What are some of the business limitations of the public cloud?
If you’re looking to run your business in the cloud, you’ll have to make the choice between using a public cloud and using a private cloud. There are advantages and disadvantages to using both approaches.
The biggest disadvantage is the same reason public clouds are so popular: you don’t have control over the platform. Everything about what a cloud-based application does is up to the mercy of a cloud provider.
For example, one of the most common implementations of public clouds is as a multitenant system. Think of a multitenant system like an apartment building. Residents get housing, electricity and water provided to them in exchange for rent, but they’re limited in what they can do. While they can bring in their furniture, they’re not allowed to make major modifications to the building. They also have to deal with any noise their neighbors might be making.
In the cloud computing world, a public cloud limits the scope of what customers can do. If another client in a multitenant system is running a job that consumes a lot of CPU time, the other customers will follow. If the administrators haven’t patched a security hole, everyone is at risk of a major security breach. There can also be effects on uptime and increasing costs from increasing uses.
There are also privacy concerns for customers who handle sensitive data, such as companies in the healthcare industry.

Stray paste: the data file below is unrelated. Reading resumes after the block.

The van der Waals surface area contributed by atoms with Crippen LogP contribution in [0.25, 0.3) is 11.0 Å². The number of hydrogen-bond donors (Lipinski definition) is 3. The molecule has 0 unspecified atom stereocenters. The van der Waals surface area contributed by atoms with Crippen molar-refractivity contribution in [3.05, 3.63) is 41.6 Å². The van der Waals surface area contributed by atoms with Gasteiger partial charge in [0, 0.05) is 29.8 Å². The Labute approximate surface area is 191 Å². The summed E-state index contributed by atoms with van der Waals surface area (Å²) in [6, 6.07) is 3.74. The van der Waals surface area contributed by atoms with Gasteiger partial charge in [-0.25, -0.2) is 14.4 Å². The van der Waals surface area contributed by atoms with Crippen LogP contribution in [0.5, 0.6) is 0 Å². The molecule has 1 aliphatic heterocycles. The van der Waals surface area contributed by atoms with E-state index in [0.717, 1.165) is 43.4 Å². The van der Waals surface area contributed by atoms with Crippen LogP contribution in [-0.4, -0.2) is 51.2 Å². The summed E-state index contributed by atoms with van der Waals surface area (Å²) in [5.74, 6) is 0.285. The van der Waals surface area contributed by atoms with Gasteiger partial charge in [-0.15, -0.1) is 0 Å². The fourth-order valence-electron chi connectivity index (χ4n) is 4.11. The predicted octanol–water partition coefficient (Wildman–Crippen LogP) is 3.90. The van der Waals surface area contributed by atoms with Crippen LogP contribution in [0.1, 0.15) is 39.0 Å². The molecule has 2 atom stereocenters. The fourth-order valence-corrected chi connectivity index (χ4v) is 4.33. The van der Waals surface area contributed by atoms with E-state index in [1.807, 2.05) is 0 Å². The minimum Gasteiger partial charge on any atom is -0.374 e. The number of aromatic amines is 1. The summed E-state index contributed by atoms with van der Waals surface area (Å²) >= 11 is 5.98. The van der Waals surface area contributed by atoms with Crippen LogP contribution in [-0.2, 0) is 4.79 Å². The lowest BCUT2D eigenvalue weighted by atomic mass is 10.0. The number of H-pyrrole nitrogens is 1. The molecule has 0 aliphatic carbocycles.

A private cloud, by contrast, is like a private house. While a house might be more expensive and requires upkeep, owners will have a lot more freedom than by renting an apartment.
Likewise, private clouds allow companies to tailor a system to its needs and then provision internally to its customers. It’s ideal for organizations that require privacy and performance.
Still, the biggest disadvantage of a private cloud is that organizations must deploy their servers, install software and provision cloud services internally. For extra redundancy, big companies might want multiple data centers. That quickly offsets one of the biggest advantages for cloud computing: companies don’t have to invest in lots of computing hardware.
One way to split the difference is to opt for single-tenant cloud systems on public providers. With a single-tenant system, customers have the advantage of both systems because an application is hosted on a dedicated (usually virtual) server. That way, companies can have more control over their cloud application without having to spend time and money setting up new servers.
Have a question? Ask us here.
Written by David Delony